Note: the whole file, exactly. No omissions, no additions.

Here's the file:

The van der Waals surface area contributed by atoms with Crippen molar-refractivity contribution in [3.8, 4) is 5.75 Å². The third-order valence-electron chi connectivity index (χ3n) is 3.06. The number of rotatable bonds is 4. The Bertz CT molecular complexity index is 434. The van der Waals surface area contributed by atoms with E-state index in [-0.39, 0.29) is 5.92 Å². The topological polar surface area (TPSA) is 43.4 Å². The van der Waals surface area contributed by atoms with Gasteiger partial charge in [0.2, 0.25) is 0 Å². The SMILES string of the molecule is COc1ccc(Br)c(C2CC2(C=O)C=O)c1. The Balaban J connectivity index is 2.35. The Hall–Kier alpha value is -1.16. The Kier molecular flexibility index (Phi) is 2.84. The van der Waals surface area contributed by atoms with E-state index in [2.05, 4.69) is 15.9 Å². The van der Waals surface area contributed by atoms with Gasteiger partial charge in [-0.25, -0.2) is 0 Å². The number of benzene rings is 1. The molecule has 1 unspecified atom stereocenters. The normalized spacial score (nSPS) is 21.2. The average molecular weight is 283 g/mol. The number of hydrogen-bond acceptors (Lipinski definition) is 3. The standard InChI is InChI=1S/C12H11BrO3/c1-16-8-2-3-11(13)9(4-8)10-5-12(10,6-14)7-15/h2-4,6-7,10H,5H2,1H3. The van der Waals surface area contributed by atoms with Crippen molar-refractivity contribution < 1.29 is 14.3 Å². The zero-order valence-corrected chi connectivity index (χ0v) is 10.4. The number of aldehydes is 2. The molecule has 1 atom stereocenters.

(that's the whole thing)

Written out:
The van der Waals surface area contributed by atoms with Crippen molar-refractivity contribution in [3.8, 4) is 5.75 Å². The third-order valence-electron chi connectivity index (χ3n) is 3.06. The number of rotatable bonds is 4. The Bertz CT molecular complexity index is 434. The van der Waals surface area contributed by atoms with E-state index in [-0.39, 0.29) is 5.92 Å². The topological polar surface area (TPSA) is 43.4 Å². The van der Waals surface area contributed by atoms with Gasteiger partial charge in [0.2, 0.25) is 0 Å². The SMILES string of the molecule is COc1ccc(Br)c(C2CC2(C=O)C=O)c1. The Balaban J connectivity index is 2.35. The Hall–Kier alpha value is -1.16. The Kier molecular flexibility index (Phi) is 2.84. The van der Waals surface area contributed by atoms with E-state index in [2.05, 4.69) is 15.9 Å². The van der Waals surface area contributed by atoms with Gasteiger partial charge in [-0.25, -0.2) is 0 Å². The number of benzene rings is 1. The molecule has 1 unspecified atom stereocenters. The normalized spacial score (nSPS) is 21.2. The average molecular weight is 283 g/mol. The number of hydrogen-bond acceptors (Lipinski definition) is 3. The standard InChI is InChI=1S/C12H11BrO3/c1-16-8-2-3-11(13)9(4-8)10-5-12(10,6-14)7-15/h2-4,6-7,10H,5H2,1H3. The van der Waals surface area contributed by atoms with Crippen molar-refractivity contribution < 1.29 is 14.3 Å². The zero-order valence-corrected chi connectivity index (χ0v) is 10.4. The number of aldehydes is 2. The molecule has 1 atom stereocenters.